AbstractThis thesis offers the first anthropological description of Movement Medicine, a
contemporary movement meditation practice that blends together and is informed
by different ingredients such as ecstatic dance, shamanism, voice work, and
psychotherapeutic elements. Both the practice and the thesis emphasise movement,relationship with self, others and the world, ritual and ceremony. My argument is that the combination of different traditions that inform the practice, together with its metaphoric language and use of a variety of symbols opens different ways of viewing and managing life processes, so contributing to experiences of expanded consciousness and a sense of reconnection. The dance enables an integration of opposites and the creation of a new frame of meaning or reference.
The motivation behind this study is a curiosity about people’s search for meaning
and (self-)understanding in western culture at this time. With the decline of
traditional religious frameworks, the focus of this search has changed, leading to
the remarkable rise of so called alternative spiritualities. Having danced all my life
and being a Movement Medicine participant myself, I am particularly intrigued by
the role that dance can play in dealing with the increasing demands of a fast and
often fragmented world.
Through a combination of hermeneutic and ethnographic methodologies, which
include over five years of participant observation, 25 qualitative interviews and
analysis of 190 articles in three volumes of the ‘School of Movement Medicine’s’
newsletter, I provide an analysis of people’s experiences to elucidate the
mechanisms and contributions of this practice to the participants’ wellbeing, their
personal growth and their experience of spirituality.
In the first part of the thesis (Introduction, and Chapters 1, 2, 3 and 4), I situate the practice within the socio-historic context of growth movements that have emerged since the 1960s, and explore the background of Movement Medicine, its ‘philosophy’ and symbols, aspects regarding the ‘School of Movement Medicine’
as a business, and the relation of the practice to other traditions and world views
such as (neo-)shamanism and New Age. This also includes a detailed description of the practice in Chapter 4. After a brief Intermezzo, in the second part of the thesis (Chapters 5-8) I discuss the empirical data, describing how, according to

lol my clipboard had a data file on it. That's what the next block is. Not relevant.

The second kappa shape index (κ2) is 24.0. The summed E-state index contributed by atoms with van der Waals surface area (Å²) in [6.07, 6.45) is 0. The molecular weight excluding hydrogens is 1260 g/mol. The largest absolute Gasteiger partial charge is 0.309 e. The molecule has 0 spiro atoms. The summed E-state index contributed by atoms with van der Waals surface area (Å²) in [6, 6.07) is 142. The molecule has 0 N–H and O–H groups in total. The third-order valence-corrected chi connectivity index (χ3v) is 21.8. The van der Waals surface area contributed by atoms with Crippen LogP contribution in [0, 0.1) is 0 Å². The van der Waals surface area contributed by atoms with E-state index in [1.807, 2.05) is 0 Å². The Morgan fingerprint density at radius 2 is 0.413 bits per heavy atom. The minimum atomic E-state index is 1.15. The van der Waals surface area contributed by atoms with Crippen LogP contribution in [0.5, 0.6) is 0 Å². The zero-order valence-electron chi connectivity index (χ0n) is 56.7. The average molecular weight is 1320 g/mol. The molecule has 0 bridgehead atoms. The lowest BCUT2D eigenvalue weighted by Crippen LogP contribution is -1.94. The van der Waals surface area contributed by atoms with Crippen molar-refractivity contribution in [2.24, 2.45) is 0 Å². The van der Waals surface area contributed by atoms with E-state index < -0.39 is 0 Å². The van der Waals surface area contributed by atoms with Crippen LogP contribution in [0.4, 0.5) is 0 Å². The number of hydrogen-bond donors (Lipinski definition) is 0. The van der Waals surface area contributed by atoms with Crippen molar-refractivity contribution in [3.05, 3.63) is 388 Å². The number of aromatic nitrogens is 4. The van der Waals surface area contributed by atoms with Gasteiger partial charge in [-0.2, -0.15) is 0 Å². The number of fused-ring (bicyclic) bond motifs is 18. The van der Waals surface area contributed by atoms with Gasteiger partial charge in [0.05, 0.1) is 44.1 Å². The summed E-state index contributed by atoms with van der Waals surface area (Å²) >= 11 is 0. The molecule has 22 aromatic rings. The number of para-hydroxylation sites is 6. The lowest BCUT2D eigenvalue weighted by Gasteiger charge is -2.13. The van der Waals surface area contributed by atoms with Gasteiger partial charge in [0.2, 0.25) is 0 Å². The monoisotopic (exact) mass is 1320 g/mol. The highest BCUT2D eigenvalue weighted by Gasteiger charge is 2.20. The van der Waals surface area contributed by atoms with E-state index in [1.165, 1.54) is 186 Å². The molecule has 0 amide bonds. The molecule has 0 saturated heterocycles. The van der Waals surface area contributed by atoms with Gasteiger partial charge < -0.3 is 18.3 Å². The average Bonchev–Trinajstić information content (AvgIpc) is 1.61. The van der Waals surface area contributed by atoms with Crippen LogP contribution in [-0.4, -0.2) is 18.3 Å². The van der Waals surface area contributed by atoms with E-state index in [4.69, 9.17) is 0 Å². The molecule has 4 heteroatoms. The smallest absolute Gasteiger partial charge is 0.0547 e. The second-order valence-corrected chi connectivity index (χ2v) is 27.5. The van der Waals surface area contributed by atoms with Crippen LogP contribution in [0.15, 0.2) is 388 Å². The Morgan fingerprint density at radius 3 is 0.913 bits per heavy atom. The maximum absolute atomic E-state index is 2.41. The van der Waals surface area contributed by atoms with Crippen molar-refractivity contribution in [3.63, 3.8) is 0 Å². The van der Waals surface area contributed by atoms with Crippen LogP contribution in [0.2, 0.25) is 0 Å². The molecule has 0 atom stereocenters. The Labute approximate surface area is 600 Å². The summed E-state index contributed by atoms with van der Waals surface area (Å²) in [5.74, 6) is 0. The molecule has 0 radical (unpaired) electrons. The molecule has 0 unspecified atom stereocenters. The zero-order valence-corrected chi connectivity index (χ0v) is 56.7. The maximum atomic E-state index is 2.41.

participants, Movement Medicine contributes to personal growth and wellbeing in
the areas of body, emotions, mind and spirituality.
Through this dance practice, people are able to experience anew their own
embodiment and connection to others, and this has an empowering, healing and
transformational impact on their sense of self. The insights gleaned through the
practice do not remain within the confines of the studio but are integrated into
participants’ daily lives in multiple ways, contributing to changes with regard to the body, self, relationships, work, values, actions and spirituality.
The thesis contributes to understanding what can constitute meaningful,
transformative experiences and therefore has a wider relevance. It presents not just another example of the rise of alternative spiritualities and the continued search for meaning in western culture, but develops this understanding in a way that might also be applied to and implemented in settings such as schools, community centres and social care work, helping people deal with the demands of contemporary culture in a variety of situations.
|Date of Award||2013|
|Supervisor||Andrée Grau (Supervisor) & Anna Pakes (Supervisor)|
Dance, Empowerment and Spirituality. An ethnography of Movement Medicine.
Kieft, E. (Author). 2013
Student thesis: Doctoral Thesis